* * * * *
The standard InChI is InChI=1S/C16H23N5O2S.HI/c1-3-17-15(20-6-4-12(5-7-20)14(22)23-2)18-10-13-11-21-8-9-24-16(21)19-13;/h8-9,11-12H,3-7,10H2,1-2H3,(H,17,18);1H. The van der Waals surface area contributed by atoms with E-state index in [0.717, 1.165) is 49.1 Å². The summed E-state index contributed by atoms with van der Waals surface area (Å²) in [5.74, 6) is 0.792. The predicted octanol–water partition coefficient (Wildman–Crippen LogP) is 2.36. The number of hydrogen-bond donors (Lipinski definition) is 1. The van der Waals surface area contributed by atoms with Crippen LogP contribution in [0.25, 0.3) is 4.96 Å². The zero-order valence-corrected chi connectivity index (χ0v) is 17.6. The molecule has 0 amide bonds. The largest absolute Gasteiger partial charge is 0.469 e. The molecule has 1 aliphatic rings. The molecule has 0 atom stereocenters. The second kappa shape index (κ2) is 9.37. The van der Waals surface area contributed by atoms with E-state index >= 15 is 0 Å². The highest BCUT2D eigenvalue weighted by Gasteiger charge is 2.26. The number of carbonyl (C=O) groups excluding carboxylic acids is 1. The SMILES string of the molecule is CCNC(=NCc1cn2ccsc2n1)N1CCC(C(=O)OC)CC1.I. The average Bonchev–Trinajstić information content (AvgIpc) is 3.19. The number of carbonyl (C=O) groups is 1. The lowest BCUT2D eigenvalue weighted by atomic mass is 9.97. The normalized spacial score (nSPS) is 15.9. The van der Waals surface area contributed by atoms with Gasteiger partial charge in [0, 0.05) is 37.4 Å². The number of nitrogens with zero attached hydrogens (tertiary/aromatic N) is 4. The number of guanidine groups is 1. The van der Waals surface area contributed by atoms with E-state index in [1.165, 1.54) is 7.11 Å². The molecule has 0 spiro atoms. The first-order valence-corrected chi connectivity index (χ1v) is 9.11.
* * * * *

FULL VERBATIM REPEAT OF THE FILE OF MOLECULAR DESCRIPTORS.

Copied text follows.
The standard InChI is InChI=1S/C16H23N5O2S.HI/c1-3-17-15(20-6-4-12(5-7-20)14(22)23-2)18-10-13-11-21-8-9-24-16(21)19-13;/h8-9,11-12H,3-7,10H2,1-2H3,(H,17,18);1H. The van der Waals surface area contributed by atoms with E-state index in [0.717, 1.165) is 49.1 Å². The summed E-state index contributed by atoms with van der Waals surface area (Å²) in [5.74, 6) is 0.792. The predicted octanol–water partition coefficient (Wildman–Crippen LogP) is 2.36. The number of hydrogen-bond donors (Lipinski definition) is 1. The van der Waals surface area contributed by atoms with Crippen LogP contribution in [0.25, 0.3) is 4.96 Å². The zero-order valence-corrected chi connectivity index (χ0v) is 17.6. The molecule has 0 amide bonds. The largest absolute Gasteiger partial charge is 0.469 e. The molecule has 1 aliphatic rings. The molecule has 0 atom stereocenters. The second kappa shape index (κ2) is 9.37. The van der Waals surface area contributed by atoms with E-state index >= 15 is 0 Å². The highest BCUT2D eigenvalue weighted by Gasteiger charge is 2.26. The number of carbonyl (C=O) groups excluding carboxylic acids is 1. The SMILES string of the molecule is CCNC(=NCc1cn2ccsc2n1)N1CCC(C(=O)OC)CC1.I. The average Bonchev–Trinajstić information content (AvgIpc) is 3.19. The number of carbonyl (C=O) groups is 1. The lowest BCUT2D eigenvalue weighted by atomic mass is 9.97. The normalized spacial score (nSPS) is 15.9. The van der Waals surface area contributed by atoms with Gasteiger partial charge in [0, 0.05) is 37.4 Å². The number of nitrogens with zero attached hydrogens (tertiary/aromatic N) is 4. The number of guanidine groups is 1. The van der Waals surface area contributed by atoms with E-state index in [1.165, 1.54) is 7.11 Å². The molecule has 0 spiro atoms. The first-order valence-corrected chi connectivity index (χ1v) is 9.11.